Marking a clear dividing line between conjecture and factual evidence is always particularly troublesome when dealing with the jihadist phenomenon in this region. According to the claim made by MOJWA, it differs from AQIM in strategic priorities, internal organization and ideological foundations. The attack in Tamanrasset and the non-Algerian leadership are consistent with this claim. The real question is whether this group has truly severed itself from AQIM, representing a potential regional competitor in both in the jihadist domain and more mundane smuggling activities, or is it simply another sub-group of the already internally fragmented AQIM, working more specifically in the territories of western Africa?

The second one was published last week by the Global Governance Institute and was written with my valuable colleagues Joy Alemazung and Dustin Dehez. The topic is a very “hot one” in my opinion, as it deals with the partial failures and problems the EU is experiencing in the Sahelian region, above all in the wake of Mali’s coup.

The next steps forward: a series of articles dealing with: Libya; AQIM (with a specific focus on maritime issues); EU in the Mediterranean, Sahelian and Maghrebi security. Stay tuned.

How experts see 2012..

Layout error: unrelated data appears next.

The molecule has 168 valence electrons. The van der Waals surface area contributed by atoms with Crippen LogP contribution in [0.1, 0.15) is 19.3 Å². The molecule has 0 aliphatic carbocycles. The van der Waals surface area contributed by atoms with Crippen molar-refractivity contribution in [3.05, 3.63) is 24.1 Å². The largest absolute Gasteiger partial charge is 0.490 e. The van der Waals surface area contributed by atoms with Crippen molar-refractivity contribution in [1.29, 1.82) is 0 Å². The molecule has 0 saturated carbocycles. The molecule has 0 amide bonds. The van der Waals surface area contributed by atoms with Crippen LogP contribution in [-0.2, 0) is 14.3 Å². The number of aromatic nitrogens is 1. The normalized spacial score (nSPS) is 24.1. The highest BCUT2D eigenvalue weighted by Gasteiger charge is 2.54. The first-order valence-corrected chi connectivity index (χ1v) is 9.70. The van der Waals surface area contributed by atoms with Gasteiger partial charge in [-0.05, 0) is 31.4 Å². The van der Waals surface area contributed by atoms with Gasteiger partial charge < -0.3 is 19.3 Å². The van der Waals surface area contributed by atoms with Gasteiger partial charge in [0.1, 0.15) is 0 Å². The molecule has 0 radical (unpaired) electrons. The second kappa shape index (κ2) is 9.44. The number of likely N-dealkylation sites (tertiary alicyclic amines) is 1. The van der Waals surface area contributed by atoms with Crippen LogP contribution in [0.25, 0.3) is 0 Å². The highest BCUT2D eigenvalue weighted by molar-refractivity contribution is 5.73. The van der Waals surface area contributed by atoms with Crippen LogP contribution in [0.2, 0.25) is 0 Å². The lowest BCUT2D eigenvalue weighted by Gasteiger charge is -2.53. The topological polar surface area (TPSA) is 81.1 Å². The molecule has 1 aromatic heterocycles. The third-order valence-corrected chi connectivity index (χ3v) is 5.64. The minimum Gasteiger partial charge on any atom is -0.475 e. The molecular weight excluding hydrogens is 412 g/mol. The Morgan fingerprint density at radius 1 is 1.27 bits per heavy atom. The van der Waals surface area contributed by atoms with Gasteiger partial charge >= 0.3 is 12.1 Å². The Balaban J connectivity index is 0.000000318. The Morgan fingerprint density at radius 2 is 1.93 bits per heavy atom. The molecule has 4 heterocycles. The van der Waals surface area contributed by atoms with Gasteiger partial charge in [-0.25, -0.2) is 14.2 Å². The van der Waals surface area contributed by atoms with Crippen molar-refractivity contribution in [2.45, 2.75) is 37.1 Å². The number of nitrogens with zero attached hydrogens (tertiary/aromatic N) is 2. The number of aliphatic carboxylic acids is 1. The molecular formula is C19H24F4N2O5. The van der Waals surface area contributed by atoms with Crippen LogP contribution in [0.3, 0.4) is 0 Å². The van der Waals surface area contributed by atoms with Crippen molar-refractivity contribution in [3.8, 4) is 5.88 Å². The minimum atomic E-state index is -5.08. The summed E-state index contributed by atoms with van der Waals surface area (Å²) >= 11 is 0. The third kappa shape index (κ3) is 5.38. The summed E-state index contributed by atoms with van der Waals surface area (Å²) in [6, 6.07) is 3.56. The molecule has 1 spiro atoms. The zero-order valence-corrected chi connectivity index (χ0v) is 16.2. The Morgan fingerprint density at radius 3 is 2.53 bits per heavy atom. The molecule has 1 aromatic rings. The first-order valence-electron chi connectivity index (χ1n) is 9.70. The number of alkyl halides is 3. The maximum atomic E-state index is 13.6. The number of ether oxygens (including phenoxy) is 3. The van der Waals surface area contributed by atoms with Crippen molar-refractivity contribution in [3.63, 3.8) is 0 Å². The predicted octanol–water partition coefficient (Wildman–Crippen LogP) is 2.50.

2012 is going to be a rather important year for global politics, as there will be: presidential elections in the U.S., Russia and France; a leadership transition in China; the evolution/involution of the Arab Spring; the challenges faced by the Euro Zone and much more (North Korea, Afghanistan, etc etc). It is always interesting, at the beginning of every new year, to read and listen what experts say on the major challenges of the coming year and that what I usually do (at least since I have started dealing with this field….). Following, a list of articles and ideas on what we should watch out in 2012:

The Eurasia Group Top Risks 2012 Report and the take of Ian Bremmer:

The 2012 Perspectives of RUSI, with a video by Professor Michael Clarke, RUSI Director General:

An interview with Nader Mousavizadeh, CEO of Oxford Analytica, and his take in a video by Reuters:

The point of Fareed Zakaria, one of current leading American thinkers (and in my opinion also one of the most brilliant: his “The Future of Freedom” is one of those books that every political scientist should read at least once in his life);

and, last but not least, the map from the Political Risk Atlas of Maplecroft.